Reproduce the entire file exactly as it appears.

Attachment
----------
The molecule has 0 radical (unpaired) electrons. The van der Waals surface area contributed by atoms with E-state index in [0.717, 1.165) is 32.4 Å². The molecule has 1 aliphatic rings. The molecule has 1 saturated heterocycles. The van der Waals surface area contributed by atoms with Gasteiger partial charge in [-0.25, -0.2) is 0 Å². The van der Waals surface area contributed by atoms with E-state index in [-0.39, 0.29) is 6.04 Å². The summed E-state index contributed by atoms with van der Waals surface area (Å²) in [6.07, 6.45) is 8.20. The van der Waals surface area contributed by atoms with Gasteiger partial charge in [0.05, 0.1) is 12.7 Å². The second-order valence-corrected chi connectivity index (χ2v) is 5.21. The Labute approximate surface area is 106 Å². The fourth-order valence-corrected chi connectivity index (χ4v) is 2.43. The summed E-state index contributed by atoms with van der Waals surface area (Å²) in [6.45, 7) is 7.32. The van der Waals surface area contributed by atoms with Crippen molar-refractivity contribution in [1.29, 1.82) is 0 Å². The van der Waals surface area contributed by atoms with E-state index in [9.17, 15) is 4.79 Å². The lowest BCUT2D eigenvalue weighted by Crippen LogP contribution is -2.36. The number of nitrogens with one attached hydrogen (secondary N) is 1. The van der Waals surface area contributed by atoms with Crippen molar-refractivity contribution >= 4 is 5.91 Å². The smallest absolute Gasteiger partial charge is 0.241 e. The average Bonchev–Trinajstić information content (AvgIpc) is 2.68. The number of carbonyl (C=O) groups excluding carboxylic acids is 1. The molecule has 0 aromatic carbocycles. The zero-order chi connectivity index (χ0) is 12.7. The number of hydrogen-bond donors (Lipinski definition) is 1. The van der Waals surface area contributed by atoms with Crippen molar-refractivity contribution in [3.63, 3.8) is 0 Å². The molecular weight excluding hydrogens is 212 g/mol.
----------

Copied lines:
The molecule has 0 radical (unpaired) electrons. The van der Waals surface area contributed by atoms with E-state index in [0.717, 1.165) is 32.4 Å². The molecule has 1 aliphatic rings. The molecule has 1 saturated heterocycles. The van der Waals surface area contributed by atoms with Gasteiger partial charge in [-0.25, -0.2) is 0 Å². The van der Waals surface area contributed by atoms with E-state index in [-0.39, 0.29) is 6.04 Å². The summed E-state index contributed by atoms with van der Waals surface area (Å²) in [6.07, 6.45) is 8.20. The van der Waals surface area contributed by atoms with Gasteiger partial charge in [0.05, 0.1) is 12.7 Å². The second-order valence-corrected chi connectivity index (χ2v) is 5.21. The Labute approximate surface area is 106 Å². The fourth-order valence-corrected chi connectivity index (χ4v) is 2.43. The summed E-state index contributed by atoms with van der Waals surface area (Å²) in [6.45, 7) is 7.32. The van der Waals surface area contributed by atoms with Crippen molar-refractivity contribution in [1.29, 1.82) is 0 Å². The van der Waals surface area contributed by atoms with E-state index in [9.17, 15) is 4.79 Å². The lowest BCUT2D eigenvalue weighted by Crippen LogP contribution is -2.36. The number of nitrogens with one attached hydrogen (secondary N) is 1. The van der Waals surface area contributed by atoms with Crippen molar-refractivity contribution >= 4 is 5.91 Å². The smallest absolute Gasteiger partial charge is 0.241 e. The average Bonchev–Trinajstić information content (AvgIpc) is 2.68. The number of carbonyl (C=O) groups excluding carboxylic acids is 1. The molecule has 0 aromatic carbocycles. The zero-order chi connectivity index (χ0) is 12.7. The number of hydrogen-bond donors (Lipinski definition) is 1. The van der Waals surface area contributed by atoms with Crippen molar-refractivity contribution in [3.63, 3.8) is 0 Å². The molecular weight excluding hydrogens is 212 g/mol.